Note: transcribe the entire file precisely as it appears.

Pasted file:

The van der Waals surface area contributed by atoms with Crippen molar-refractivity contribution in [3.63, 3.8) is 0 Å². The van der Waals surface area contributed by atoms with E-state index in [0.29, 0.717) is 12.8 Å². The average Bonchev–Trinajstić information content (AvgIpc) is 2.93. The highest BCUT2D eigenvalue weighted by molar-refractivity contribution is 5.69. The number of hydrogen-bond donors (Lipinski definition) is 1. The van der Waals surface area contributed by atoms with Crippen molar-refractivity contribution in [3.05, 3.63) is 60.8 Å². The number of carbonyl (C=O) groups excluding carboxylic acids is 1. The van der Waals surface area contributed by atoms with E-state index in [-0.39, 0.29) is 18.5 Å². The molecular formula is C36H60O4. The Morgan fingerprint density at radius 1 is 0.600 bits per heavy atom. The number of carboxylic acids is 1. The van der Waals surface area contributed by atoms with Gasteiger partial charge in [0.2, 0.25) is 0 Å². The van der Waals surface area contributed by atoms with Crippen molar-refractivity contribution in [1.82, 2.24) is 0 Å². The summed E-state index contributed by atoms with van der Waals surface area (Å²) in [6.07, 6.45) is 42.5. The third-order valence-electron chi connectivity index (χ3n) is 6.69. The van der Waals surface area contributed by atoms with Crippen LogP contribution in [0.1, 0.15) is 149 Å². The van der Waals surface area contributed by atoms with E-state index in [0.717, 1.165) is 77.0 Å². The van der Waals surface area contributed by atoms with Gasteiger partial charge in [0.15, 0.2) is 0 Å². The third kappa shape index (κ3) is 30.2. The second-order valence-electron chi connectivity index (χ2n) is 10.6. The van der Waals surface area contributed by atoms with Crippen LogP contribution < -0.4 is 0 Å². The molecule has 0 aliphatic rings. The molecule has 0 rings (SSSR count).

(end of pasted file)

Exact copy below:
The van der Waals surface area contributed by atoms with Crippen molar-refractivity contribution in [3.63, 3.8) is 0 Å². The van der Waals surface area contributed by atoms with E-state index in [0.29, 0.717) is 12.8 Å². The average Bonchev–Trinajstić information content (AvgIpc) is 2.93. The highest BCUT2D eigenvalue weighted by molar-refractivity contribution is 5.69. The number of hydrogen-bond donors (Lipinski definition) is 1. The van der Waals surface area contributed by atoms with Crippen molar-refractivity contribution in [3.05, 3.63) is 60.8 Å². The number of carbonyl (C=O) groups excluding carboxylic acids is 1. The van der Waals surface area contributed by atoms with E-state index in [-0.39, 0.29) is 18.5 Å². The molecular formula is C36H60O4. The Morgan fingerprint density at radius 1 is 0.600 bits per heavy atom. The number of carboxylic acids is 1. The van der Waals surface area contributed by atoms with Gasteiger partial charge in [0.2, 0.25) is 0 Å². The van der Waals surface area contributed by atoms with Crippen molar-refractivity contribution in [1.82, 2.24) is 0 Å². The summed E-state index contributed by atoms with van der Waals surface area (Å²) in [6.07, 6.45) is 42.5. The third-order valence-electron chi connectivity index (χ3n) is 6.69. The van der Waals surface area contributed by atoms with Crippen LogP contribution in [0.1, 0.15) is 149 Å². The van der Waals surface area contributed by atoms with E-state index in [0.717, 1.165) is 77.0 Å². The van der Waals surface area contributed by atoms with Gasteiger partial charge in [0.15, 0.2) is 0 Å². The third kappa shape index (κ3) is 30.2. The second-order valence-electron chi connectivity index (χ2n) is 10.6. The van der Waals surface area contributed by atoms with Crippen LogP contribution < -0.4 is 0 Å². The molecule has 0 aliphatic rings. The molecule has 0 rings (SSSR count).